Pakistan government is pursuing foreign car makers, particularly the European players like Renault-Nissan with generous import duties, as Pakistan wants to shake up its Japanese-dominated car market and loosen the grip of the Big 3 of our market. Locally assembled cars by Toyota, Honda and Suzuki, are sold at relatively high prices compared to the rest of the world but still lag far behind imported vehicles in terms of quality and specifications.
With the economy growing at its fastest pace in eight years, the local currency stable against the dollar and interest rates at their lowest in 42 years, officials believe the country is once again on the radar of foreign investors. The new auto policy, skewed in favor of new entrants, includes offering foreign car manufacturers lower duties as an incentive to set up plants in Pakistan or revive the shuttered ones.
“We expect that there will be one or two foreign investors coming to Pakistan,” said Miftah Ismail, Chairman of Board of Investment (BoI), who has been talking to carmakers about setting up assembly plants for the local market. Ismail said he had held talks with Japan’s Nissan and alliance partner Renault for some time, & met Fiat executives in Italy. Previous discussions also involved Germany’s Volkswagen.
A source close to Renault said Pakistan was under consideration for new production investment, along with other potential locations, but added discussions were at a very early stage. Nissan chief spokesman Jonathan Adashek said: “Pakistan is certainly a market of interest for us at present,” but also added that no final decision had been made as of yet.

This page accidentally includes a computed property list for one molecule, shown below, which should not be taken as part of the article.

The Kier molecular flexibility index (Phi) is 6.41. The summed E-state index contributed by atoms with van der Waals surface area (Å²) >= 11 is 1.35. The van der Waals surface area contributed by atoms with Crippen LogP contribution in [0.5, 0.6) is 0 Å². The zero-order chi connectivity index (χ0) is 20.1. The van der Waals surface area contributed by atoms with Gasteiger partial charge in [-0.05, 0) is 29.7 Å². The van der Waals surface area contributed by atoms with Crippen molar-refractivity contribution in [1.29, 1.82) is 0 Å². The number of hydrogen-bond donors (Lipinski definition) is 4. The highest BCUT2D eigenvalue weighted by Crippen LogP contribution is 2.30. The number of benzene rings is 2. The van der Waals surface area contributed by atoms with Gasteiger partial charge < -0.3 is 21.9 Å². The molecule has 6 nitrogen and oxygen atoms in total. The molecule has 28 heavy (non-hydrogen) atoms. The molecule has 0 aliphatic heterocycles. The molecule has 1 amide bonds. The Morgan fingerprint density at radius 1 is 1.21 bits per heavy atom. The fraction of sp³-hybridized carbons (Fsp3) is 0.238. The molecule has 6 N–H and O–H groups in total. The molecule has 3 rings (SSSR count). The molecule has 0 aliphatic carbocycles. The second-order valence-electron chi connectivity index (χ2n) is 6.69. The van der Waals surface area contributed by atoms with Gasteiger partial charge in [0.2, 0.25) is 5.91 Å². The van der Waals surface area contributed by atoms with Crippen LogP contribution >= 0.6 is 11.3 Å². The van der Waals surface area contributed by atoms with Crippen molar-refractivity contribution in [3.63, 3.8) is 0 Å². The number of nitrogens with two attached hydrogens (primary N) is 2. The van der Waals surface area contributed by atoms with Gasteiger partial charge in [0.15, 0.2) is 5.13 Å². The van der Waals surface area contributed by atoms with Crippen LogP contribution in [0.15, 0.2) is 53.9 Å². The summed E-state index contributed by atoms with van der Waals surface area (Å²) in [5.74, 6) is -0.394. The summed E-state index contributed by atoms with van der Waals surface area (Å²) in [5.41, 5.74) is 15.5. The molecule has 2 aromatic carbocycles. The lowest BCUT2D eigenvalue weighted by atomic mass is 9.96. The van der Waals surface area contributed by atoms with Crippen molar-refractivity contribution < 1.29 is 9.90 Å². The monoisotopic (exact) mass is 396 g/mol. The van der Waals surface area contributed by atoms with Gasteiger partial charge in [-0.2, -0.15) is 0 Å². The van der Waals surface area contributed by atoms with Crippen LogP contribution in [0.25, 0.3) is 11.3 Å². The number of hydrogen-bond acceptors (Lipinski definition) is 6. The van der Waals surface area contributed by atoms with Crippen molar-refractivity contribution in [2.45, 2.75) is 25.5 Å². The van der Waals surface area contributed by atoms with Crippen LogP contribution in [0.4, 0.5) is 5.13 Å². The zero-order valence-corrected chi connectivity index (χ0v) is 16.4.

BoI’s Ismail said,
“New entrants would be able to import machinery for plants duty free. Customs duty for importing car parts has been set at 10%, while existing players will have to pay 30%. We want greater competition and we expect with greater competition consumers will be offered better choices.”
Local assemblers however aren’t happy with the new auto policy. Pak Suzuki has said it was prepared to invest $460 million in Pakistan, including setting up a new plant, if the government provides the right incentives. It called for changes to the new auto policy, which it said “may damage the tremendous investment potential in the Pakistan automobile sector”.